Absorption Costing: Meaning, Advantages and Disadvantages

In this article we will discuss about Absorption Costing:- 1. Meaning of Absorption Costing 2. Ascertainment of Profit under Absorption Costing 3. Advantages 4. Disadvantages.

Meaning of Absorption Costing:

Absorption costing also known as ‘full costing’ is a conventional technique of ascertaining cost. It is the practice of charging all costs both variable and fixed to operations, processes and products. It is the oldest and widely used technique of ascertaining cost. Under this technique of costing, cost is made up of direct costs plus overhead costs absorbed on some suitable basis.

Under this technique, cost per unit remains same only when the level of output remains same. But when the level of output changes the cost per unit also changes because of the presence of fixed cost which remains constant.

The change in cost per unit with a change in the level of output in absorption costing technique poses a problem to the management in taking managerial decisions. Absorption costing is useful if there is only one product, there is no inventory and overhead recovery rate is based on normal capacity instead of actual level of activity.

Two distinguishing features of absorption costing are that fixed factory expenses are included in:

(i) Unit cost and

(ii) Inventory value.

Ascertainment of Profit under Absorption Costing:

Under this technique of costing the following proforma is used for the ascertainment of profit:

Income Statement

Income Statement

Illustration 1:

Following data relate to XYZ Company:

Normal capacity 40,000 units per month

Variable cost per unit Rs.6

Actual production 44, 000 units.

Sales 40,000 units @ Rs.15 per unit.

Fixed manufacturing overheads Rs.1,00,000 per month or Rs.2.50 per unit at normal capacity.

Other fixed expenses Rs.2,40,000 per month. Prepare Income Statement under absorption costing.



Advantages of Absorption Costing:

Following are the main advantages of absorption costing:

1. It suitably recognises the importance of including fixed manufacturing costs in product cost determination and framing a suitable pricing policy. In fact all costs (fixed and variable) related to production should be charged to units manufactured. Price based on absorption costing ensures that all costs are covered. Prices are well regulated where full cost is the basis.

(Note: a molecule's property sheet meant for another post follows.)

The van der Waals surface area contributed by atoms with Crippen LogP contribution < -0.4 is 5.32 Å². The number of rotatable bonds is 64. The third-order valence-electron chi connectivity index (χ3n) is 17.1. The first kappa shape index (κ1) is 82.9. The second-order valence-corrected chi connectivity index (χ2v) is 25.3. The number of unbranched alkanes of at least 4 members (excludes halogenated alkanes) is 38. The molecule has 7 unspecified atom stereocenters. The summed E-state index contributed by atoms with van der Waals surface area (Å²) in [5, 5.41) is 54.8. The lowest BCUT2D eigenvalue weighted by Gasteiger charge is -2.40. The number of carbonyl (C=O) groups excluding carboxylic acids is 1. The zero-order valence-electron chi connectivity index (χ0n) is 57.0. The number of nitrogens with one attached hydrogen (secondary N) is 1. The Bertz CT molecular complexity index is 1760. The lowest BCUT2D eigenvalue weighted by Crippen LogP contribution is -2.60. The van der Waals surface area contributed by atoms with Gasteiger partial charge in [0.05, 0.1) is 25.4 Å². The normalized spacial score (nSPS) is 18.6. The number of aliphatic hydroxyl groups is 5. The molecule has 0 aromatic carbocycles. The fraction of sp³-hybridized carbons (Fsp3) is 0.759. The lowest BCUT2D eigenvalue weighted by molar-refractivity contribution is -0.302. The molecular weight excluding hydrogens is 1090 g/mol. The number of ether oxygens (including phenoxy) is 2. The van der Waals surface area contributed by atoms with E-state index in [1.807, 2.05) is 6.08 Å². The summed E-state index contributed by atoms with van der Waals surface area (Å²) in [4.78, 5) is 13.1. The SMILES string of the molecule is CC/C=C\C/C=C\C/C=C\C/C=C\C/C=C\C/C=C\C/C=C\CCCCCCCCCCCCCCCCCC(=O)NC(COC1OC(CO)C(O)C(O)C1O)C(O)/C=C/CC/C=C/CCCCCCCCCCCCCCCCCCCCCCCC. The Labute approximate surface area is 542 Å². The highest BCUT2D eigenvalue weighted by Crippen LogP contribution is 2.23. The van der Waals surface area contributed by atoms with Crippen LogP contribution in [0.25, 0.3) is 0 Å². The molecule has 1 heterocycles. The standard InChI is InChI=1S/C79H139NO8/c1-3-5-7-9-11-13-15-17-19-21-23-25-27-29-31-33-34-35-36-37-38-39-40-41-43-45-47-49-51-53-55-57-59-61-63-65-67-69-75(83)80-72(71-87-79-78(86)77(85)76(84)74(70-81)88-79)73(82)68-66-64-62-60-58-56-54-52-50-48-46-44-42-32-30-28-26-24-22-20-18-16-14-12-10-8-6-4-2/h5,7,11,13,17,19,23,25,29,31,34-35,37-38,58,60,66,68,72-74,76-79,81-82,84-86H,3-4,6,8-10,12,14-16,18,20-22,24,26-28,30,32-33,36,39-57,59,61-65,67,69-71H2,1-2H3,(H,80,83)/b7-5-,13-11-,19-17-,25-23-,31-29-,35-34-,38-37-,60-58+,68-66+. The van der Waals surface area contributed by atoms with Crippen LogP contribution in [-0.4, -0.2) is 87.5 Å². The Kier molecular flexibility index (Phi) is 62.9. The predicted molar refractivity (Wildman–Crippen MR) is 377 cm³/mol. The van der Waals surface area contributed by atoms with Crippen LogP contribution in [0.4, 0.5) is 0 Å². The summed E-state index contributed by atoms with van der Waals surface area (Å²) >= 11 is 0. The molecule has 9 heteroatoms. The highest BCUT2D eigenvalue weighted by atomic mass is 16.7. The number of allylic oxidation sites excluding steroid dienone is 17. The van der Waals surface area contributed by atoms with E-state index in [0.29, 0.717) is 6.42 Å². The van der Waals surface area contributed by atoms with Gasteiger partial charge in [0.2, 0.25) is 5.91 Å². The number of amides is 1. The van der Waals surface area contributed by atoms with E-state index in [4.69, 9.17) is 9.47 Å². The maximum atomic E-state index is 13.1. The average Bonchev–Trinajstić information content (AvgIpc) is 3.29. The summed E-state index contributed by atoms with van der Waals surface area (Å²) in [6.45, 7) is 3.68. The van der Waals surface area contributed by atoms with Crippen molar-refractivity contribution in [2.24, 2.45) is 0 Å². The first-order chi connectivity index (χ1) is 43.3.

2. It will show correct profit calculation in case where production is done to have sales in future (e.g., seasonal sales) as compared to variable costing.

3. It helps to conform with accrual and matching concepts which require matching cost with revenue for a particular period.

4. It has been recognised by various bodies as FASB (USA), ASG (UK), ASB (India) for the purpose of preparing external reports and for valuation of inventory.

5. It avoids the separation of costs into fixed and variable elements which cannot be done easily and accurately.

6. It discloses inefficient or efficient utilisation of production resources by indicating under-absorption or over-absorption of factory overheads.

7. It helps to make the managers more responsible for the costs and services provided to their centres/departments due to correct allocation and apportionment of fixed factory overheads.

8. It helps to calculate gross profit and net profit separately in income statement.

Disadvantages of Absorption Costing:

Following are the main limitations of absorption costing:

1. Difficulty in Comparison and Control of Cost:

Absorption costing is dependent on level of output; so different unit costs are obtained for different levels of output. An increase in the volume of output normally results in reduced unit cost and a reduction in output results in an increased cost per unit due to the existence of fixed expenses. This makes comparison and control of cost difficult.

2. Not Helpful in Managerial Decisions:

Absorption costing is not very helpful in taking managerial decisions such as selection of suitable product mix, whether to buy or manufacture, whether to accept the export order or not, choice of alternatives, the minimum price to be fixed during the depression, number of units to be sold to earn a desired profit etc.

3. Cost Vitiated because of Fixed Cost included in Inventory Valuation:

In absorption costing, a portion of fixed cost is carried forward to the next period because closing stock is valued at cost of production which is inclusive of fixed cost.

4. Fixed Cost Inclusion in Cost not Justified:

Many accountants argue that fixed manufacturing, administration and selling and distribution overheads are period costs and do not produce future benefits and, therefore, should not be included in the cost of product.

5. Apportionment of Fixed Overheads by Arbitrary Methods:

The validity of product costs under this technique depends on correct apportionment of overhead costs. But in practice many overhead costs are apportioned by using arbitrary methods which ultimately make the product costs inaccurate and unreliable.

6. Not Helpful for Preparation of Flexible Budget:

In absorption costing no distinction is made between fixed and variable costs. It is not possible to prepare a flexible budget without making this distinction.

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